A Measure of Self
Students Battling Eating Disorders
Published: Thursday, February 7, 2013
Updated: Friday, February 8, 2013 01:02
Roughly 190 million Americans are either overweight or obese, prompting health professionals to declare a crisis that demands a re-examination of the nation’s relationship with food. But that is only one side of the story.
According to the Renfrew Center Foundation for Eating Disorders, nearly 24 million people in the United States suffer from unhealthy eating habits at the other extreme.
“In the last year, I have lost a best friend, several friends and quite a few other acquaintances that I knew from treatment facilities. All have died from eating disorder complications,” said Cristina Richardson (COL ’16), who herself struggled with an eating disorder in elementary and high school.
“I also have at least three friends that I expect to lose soon because their bodies have shut down completely and are on the brink of death. I don’t think that people always believe the statistics about eating disorder deaths, but they are real and eating disorders do kill.”
Patterns of disordered eating coincide with the college years primarily for women — up to 18 percent of women compared to 0.4 percent of men reported history of an eating disorder by the first year of college, according to a study by the National Association of Anorexia Nervosa and Associated Disorders. These frequencies only increase as students continue through college.
In the National College Health Assessment from spring 2012, 86.6 percent of college students reported feeling overwhelmed in the 12 months prior to taking the survey. For some students, eating disorders develop as a consequence of attempting to use control over eating as a means of coping with the anxiety and competition around them.
With these contextual patterns in mind, it comes as little surprise that up to 20 percent of Georgetown’s student body suffers from an eating disorder.
“Eating disorders are not just about food and weight. They are also about control and perfection. I equated starvation and bones with control and perfection. … With every bite of food, I felt like I was losing control and further away from perfection,” Richardson said. “Also, part of eating disorders is competition. … I was always competing with myself to go lower, and whenever the scale stayed the same or rose, the pain was too much.”
Results from the most recent NCHA indicated that 1.5 percent of the Georgetown student population reported experiencing anorexia and 2.1 percent bulimia in the last 12 months. According to Carol Day, a registered nurse and director of Health Education Services, the real numbers today are closer to around 6 to 6.5 percent, but not even these numbers account for the sizable student population struggling with other types of eating disorders.
“My professional guesstimate is about 15 to 20 percent, which is probably conservative,” Day said.
For those previously suffering with eating disorders, coming to Georgetown can stall their recovery if external pressures on campus trigger a return to unhealthy behavior.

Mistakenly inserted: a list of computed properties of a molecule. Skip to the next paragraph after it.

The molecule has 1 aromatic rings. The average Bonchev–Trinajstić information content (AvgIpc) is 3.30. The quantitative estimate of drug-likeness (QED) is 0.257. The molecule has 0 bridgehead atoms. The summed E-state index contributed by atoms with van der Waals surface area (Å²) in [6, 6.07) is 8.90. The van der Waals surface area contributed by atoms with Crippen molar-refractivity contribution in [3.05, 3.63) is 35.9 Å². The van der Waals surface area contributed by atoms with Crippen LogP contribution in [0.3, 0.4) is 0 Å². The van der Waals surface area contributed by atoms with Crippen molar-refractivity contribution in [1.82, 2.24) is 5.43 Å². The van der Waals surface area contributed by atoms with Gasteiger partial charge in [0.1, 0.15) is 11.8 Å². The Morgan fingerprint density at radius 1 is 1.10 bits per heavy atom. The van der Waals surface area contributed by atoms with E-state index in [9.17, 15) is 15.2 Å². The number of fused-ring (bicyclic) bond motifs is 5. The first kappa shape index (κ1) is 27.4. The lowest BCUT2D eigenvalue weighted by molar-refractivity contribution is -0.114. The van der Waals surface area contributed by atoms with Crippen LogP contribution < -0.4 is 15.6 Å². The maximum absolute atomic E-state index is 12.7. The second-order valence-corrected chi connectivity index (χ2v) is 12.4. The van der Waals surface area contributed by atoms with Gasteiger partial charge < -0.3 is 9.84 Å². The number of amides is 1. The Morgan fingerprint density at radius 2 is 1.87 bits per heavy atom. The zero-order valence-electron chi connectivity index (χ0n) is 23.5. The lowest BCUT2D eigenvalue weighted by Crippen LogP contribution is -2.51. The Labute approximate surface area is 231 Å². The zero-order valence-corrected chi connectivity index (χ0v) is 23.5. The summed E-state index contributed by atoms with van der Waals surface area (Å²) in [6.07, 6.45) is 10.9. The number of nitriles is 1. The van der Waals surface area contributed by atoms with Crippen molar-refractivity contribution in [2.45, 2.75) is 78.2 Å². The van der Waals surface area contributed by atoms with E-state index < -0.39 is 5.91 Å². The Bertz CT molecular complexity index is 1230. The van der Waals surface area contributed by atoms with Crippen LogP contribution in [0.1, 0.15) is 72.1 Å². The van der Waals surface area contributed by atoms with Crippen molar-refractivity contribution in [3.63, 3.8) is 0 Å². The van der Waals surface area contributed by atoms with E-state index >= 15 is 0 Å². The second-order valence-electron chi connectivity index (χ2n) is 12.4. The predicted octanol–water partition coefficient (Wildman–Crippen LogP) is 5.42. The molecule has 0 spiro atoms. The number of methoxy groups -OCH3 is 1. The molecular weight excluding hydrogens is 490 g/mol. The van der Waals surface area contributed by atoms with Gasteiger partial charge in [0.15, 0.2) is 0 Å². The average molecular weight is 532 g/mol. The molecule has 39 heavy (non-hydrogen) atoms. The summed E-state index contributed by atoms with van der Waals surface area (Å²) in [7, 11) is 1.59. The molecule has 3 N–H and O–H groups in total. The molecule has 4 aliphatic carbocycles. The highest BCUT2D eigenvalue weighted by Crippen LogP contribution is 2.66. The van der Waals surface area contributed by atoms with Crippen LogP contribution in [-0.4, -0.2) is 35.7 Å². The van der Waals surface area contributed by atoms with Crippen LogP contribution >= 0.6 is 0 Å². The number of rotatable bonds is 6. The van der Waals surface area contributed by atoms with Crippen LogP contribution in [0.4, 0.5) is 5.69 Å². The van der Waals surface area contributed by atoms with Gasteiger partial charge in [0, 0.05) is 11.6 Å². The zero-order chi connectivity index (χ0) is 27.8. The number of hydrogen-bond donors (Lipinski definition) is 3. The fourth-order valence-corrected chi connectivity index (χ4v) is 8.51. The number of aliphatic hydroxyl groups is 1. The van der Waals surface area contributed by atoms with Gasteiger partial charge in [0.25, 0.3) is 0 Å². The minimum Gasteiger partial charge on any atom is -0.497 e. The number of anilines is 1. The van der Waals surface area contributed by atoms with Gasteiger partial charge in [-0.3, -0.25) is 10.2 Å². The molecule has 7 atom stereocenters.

“Georgetown influences people [who] are trying to recover in a negative way,” Day said.
A female student, who will be referred to as Amy for the sake of anonymity because of the sensitivity of the subject, agreed with Day’s statement.
“When I came to Georgetown I wasn’t too worried about anything triggering me, as I felt I was in a really good place mentally,” said Amy, who is recovering from an eating disorder. “However, there are lots of things that if I weren’t secure in my health would be troubling.”
For Caroline Joyce (NHS ’15), the combination of a past experience with an eating disorder and fear of the “freshman 15” fostered a negative relationship with food her first year on campus.
“The [types] of people [who] come in are already susceptible to it,” Joyce said. “Everyone’s attitude here about it just fosters that.”
Joyce’s experiences with an eating disorder began as a freshman in high school.
“I saw that my sister had written down everything she had eaten in a notebook. As soon as I saw my sister’s notebook, it was game over.”
After having struggled in high school, transitioning to Georgetown for Joyce prompted the continuation of a poor mentality toward eating. In addition to obsessing over food consumption, those with eating disorders often supplement their attempts to be thin through other unhealthy behaviors, including restricting food intake until a certain time in the day and engaging in excessive exercise.
Richardson even resorted to over-the-counter “solutions.”
“I would purge to get rid of the food and get rid of some of the feelings of hatred [from binge eating]. … Purging, even to the sight of blood, made things a little better. In addition to throwing up, I abused a number of over the counter medications to aid in the purging process. I had a turning point one night when I almost suffered a heart attack and stroke from the severe electrolyte imbalance I had from a massive laxative overdose and ipecac abuse. However, like most people with eating disorders, this wasn’t enough to stop me. The fear and hatred of eating was too much. It was so bad that suicide often seemed like a better solution than to continue trapped in the cycle of bulimia.”